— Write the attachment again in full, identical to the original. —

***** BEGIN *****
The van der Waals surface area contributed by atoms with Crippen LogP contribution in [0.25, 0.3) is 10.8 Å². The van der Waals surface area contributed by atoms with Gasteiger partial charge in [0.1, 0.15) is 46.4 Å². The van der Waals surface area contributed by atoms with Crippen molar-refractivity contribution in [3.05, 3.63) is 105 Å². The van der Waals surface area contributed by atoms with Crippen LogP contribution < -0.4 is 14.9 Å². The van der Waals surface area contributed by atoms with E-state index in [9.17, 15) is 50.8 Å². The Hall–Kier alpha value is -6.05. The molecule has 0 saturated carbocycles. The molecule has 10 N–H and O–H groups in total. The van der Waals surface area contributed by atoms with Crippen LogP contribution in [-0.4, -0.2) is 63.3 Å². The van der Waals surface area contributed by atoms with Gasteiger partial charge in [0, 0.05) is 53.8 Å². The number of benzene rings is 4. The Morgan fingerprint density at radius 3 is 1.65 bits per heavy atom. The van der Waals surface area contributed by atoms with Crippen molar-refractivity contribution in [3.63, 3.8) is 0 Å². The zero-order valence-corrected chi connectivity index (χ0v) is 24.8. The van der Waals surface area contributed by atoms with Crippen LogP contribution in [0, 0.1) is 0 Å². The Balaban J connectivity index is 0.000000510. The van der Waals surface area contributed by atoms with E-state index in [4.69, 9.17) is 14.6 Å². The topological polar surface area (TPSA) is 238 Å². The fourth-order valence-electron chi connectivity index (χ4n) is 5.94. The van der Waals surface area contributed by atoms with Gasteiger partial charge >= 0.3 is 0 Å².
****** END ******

The van der Waals surface area contributed by atoms with Crippen LogP contribution in [0.25, 0.3) is 10.8 Å². The van der Waals surface area contributed by atoms with Gasteiger partial charge in [0.1, 0.15) is 46.4 Å². The van der Waals surface area contributed by atoms with Crippen molar-refractivity contribution in [3.05, 3.63) is 105 Å². The van der Waals surface area contributed by atoms with Crippen LogP contribution < -0.4 is 14.9 Å². The van der Waals surface area contributed by atoms with E-state index in [9.17, 15) is 50.8 Å². The Hall–Kier alpha value is -6.05. The molecule has 0 saturated carbocycles. The molecule has 10 N–H and O–H groups in total. The van der Waals surface area contributed by atoms with Crippen LogP contribution in [-0.4, -0.2) is 63.3 Å². The van der Waals surface area contributed by atoms with Gasteiger partial charge in [0, 0.05) is 53.8 Å². The number of benzene rings is 4. The Morgan fingerprint density at radius 3 is 1.65 bits per heavy atom. The van der Waals surface area contributed by atoms with Crippen molar-refractivity contribution in [3.63, 3.8) is 0 Å². The zero-order valence-corrected chi connectivity index (χ0v) is 24.8. The van der Waals surface area contributed by atoms with Crippen LogP contribution in [0, 0.1) is 0 Å². The Balaban J connectivity index is 0.000000510. The van der Waals surface area contributed by atoms with E-state index in [4.69, 9.17) is 14.6 Å². The topological polar surface area (TPSA) is 238 Å². The fourth-order valence-electron chi connectivity index (χ4n) is 5.94. The van der Waals surface area contributed by atoms with Gasteiger partial charge >= 0.3 is 0 Å².